In the case of the specific motivation to innovate, there’s a different problem. Innovation requires time and energy, and often money. People who are one step away from poverty can’t afford to invest any of those resources in pursuing their creative inventions. Even people who are reasonably comfortable can’t afford to risk seeing several months’ work turn into nothing, and will tend to stay at their boring non-innovative jobs. Deliberate public efforts to find and nurture innovators (more meddling, I suppose) don’t seem to work all that well. The most effective method seems to be to allow the existence of a large middle (or perhaps upper-middle) class of people educated enough and comfortable enough that they feel they can afford to take a few risks bringing their ideas to fruition. That large group cannot coexist with a permanent super-rich upper class; there simply aren’t enough resources to support both. Entrenched class systems also inhibit the social mobility that allows motivated and creative people to move into that necessary middle class.

The net result of having a great gap between rich and poor is stagnation. Disaffected workers have no incentive to work at peak efficiency. Innovation, which by its nature tends to spring from unexpected sources, stops because the vast majority of people capable of serious innovation lack the resources to pursue their ideas. That’s sure as hell not the kind of economy/society I want to live in. The only reason Nathan or Steven think that’s a good world is because they have never actually lived in it. They are, undoubtedly, the ungrateful beneficiaries of a system that is most definitely not structured according to the principles they espouse.

Email Go Bye-bye

I am now officially angry at Microsoft. My new laptop has a Firewire interface, and I’ve been using a portable 30GB for a while now as a backup medium for all of my machines. This drive seems to work fine with the new laptop to copy files around in Explorer, play video files, etc. However, when I try to do a backup to it using Retrospect I get all sorts of of disk errors. Because the I/O is all done through the paging system (which I have always regarded as a mistake, on any platform) this causes the system to lock up. When it did this the first time, the only way I could unfreeze the system was to remove all power. When it came back up there were no notices of filesystem problems, but all of my email folders were corrupted. They were there, all right, just as large as they had been before, but Outlook Express (which had created them and been the last one to write them) couldn’t figure them out and thus refused to use them. I’ve learned a few tricks to do with recovering email folders, but these ones seem beyond my capabilities to repair.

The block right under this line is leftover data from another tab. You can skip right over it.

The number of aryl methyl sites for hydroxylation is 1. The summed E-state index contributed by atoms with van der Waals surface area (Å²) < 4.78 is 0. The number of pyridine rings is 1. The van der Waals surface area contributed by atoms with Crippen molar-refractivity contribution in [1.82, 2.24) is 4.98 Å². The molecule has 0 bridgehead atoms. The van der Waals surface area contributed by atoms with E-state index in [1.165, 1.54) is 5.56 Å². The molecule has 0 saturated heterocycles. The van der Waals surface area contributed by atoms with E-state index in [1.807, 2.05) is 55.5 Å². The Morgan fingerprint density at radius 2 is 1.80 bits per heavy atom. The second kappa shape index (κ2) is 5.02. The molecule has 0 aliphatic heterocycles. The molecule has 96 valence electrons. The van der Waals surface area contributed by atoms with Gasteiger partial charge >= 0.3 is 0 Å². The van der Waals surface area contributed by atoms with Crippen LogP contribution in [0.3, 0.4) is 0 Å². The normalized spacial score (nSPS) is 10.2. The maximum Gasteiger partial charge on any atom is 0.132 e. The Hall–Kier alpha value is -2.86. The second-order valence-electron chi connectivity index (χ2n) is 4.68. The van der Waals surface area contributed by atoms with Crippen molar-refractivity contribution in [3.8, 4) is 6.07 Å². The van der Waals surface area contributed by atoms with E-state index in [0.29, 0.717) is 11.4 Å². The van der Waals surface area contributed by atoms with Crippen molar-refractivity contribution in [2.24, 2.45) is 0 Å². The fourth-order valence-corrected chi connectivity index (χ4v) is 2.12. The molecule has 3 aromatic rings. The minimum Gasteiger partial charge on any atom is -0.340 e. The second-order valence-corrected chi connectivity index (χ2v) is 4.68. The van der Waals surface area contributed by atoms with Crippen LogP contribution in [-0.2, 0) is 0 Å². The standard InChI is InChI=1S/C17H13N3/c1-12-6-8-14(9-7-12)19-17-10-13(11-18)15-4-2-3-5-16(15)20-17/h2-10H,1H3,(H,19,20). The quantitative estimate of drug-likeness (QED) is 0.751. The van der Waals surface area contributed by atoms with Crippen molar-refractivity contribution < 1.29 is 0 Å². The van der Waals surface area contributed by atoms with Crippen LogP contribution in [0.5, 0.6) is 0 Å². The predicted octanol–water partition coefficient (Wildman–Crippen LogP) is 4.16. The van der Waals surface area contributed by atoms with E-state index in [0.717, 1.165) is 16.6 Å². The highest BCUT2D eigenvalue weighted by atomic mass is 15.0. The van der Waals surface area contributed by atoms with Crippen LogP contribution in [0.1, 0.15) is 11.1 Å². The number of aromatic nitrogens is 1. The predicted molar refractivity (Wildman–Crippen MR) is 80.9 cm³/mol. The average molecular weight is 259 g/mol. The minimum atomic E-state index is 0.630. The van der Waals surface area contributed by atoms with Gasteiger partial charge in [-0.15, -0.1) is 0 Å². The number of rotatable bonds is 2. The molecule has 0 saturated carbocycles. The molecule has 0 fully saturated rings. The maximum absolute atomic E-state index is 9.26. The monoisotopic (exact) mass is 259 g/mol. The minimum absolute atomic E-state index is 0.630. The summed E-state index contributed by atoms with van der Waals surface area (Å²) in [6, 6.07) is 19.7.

Why do I blame Microsoft? The drive works fine on three other machines, so it’s not the drive. Retrospect works fine on three other machines, so it’s not Retrospect. There could be a driver or a laptop-side hardware bug, so perhaps Fujitsu deserves some share of the blame. However, Outlook Express had been shut down for quite a while before the backup. Nobody was writing those files, and any flushing that needed to occur should have done so already. There’s no excuse for OE not being able to read those files, no matter what happened during the backup and subsequent reboot. There’s no excuse for the reboot being necessary in the first place, but that’s quite likely a whole separate error on Microsoft’s part.

Don’t tell me that this wouldn’t have happened under Linux, either. I’ve had very similar things happen under Linux, specifically an XFree86 video-driver install that ultimately led to a totally trashed root filesystem and a reinstall from scratch, so don’t hand me any of that garbage. On this particular day it just happens to be someone from Microsoft who has earned my wrath and contempt. It’s really pathetic that they managed to screw something up so that doing a backup destroyed my data.